ISC

What We Do

Taking On the World's Biggest Challenges

By George Hamilton, ISC President


George Hamilton

When I talk with people about ISC, I’m often asked: Are you a civil-society development organization, a job creation enterprise, or an environmental group?

I point to our name. We are all these things (and more) because we believe achieving truly sustainable communities requires a wide range of approaches. Economic, environmental, and social goals are equally important—and are often mutually re-enforcing. Together, they are the foundation of a healthy and peaceful planet.

Throughout ISC’s 20-year history, we have focused on helping build lasting and scalable solutions to major challenges facing the world’s communities.

Today, we believe the biggest threats to just, healthy, and prosperous community development are unchecked climate disruption and unaccountable public and private institutions.

Climate disruption affects everything. Our economy, the availability of clean water, the intensity and frequency of natural disasters, the spread of disease, access to healthy food, conflicts over natural resources, political stability—on virtually all public fronts we are looking at a significant shift in the challenges communities face. The intensity of recent hurricanes, devastating wildfires in Russia, and the unprecedented flooding in Pakistan are a few recent examples of the impacts of climate disruption. We expect the frequency of events like these to increase.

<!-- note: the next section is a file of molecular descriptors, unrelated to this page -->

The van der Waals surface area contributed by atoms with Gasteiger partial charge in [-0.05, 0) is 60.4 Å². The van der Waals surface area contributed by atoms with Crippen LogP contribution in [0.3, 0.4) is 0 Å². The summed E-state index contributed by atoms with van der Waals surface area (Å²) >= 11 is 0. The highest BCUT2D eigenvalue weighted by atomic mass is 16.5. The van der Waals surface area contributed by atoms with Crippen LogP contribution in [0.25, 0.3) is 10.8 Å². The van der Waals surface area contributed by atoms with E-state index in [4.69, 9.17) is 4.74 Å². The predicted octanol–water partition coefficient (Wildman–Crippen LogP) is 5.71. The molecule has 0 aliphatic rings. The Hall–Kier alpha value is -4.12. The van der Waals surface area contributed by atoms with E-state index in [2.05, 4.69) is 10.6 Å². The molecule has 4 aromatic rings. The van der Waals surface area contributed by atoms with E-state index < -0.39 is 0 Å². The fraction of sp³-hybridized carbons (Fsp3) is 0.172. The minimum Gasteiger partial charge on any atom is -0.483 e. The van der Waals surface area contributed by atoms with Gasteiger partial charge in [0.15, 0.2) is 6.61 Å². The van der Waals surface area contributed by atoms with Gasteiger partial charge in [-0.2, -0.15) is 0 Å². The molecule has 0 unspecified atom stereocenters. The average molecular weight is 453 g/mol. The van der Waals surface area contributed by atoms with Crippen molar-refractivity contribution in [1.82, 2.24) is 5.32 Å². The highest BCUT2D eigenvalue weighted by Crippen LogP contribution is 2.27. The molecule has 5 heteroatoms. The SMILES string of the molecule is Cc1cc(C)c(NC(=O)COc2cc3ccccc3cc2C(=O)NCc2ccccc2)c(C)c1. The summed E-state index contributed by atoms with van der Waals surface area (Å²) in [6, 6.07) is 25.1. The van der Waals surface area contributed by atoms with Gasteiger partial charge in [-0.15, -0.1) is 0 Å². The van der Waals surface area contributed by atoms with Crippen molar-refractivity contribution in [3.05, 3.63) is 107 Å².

We must reduce the causes of climate disruption and slow the rate of change, while becoming more resilient and adaptable to the changes that inevitably occur. We must also recognize and act on the numerous economic opportunities that arise from these global challenges.

Equally important—and a key part of the climate solution—are active, engaged citizens who take responsibility for the changes that must occur, and who hold public and private institutions accountable to a transparent, fair, forward-thinking agenda.

Dysfunctional governments and failed states are not sustainable. Powerful, profit-focused companies may fight for short-term economic interests and resist changes to the status quo. Yet a culture of active citizenship can turn things around, on climate change as with other pressing issues facing communities.

Communities need working partnerships between government, business, and citizens—and citizens need to know that their efforts and energies do matter. Often represented by non-profit organizations, active citizens stand up for the environment, social justice, transparency, public health, and those most in need. They represent those who cannot represent themselves, and make government more effective. They help mobilize and transform communities, and even whole societies, because of their passion for a better future. 

At ISC, we share this passion. You will find on our website many examples of how we’re addressing global challenges with the help of many partners and friends. We’re proud to be helping citizens around the world discover and develop the power they have to build sustainable communities.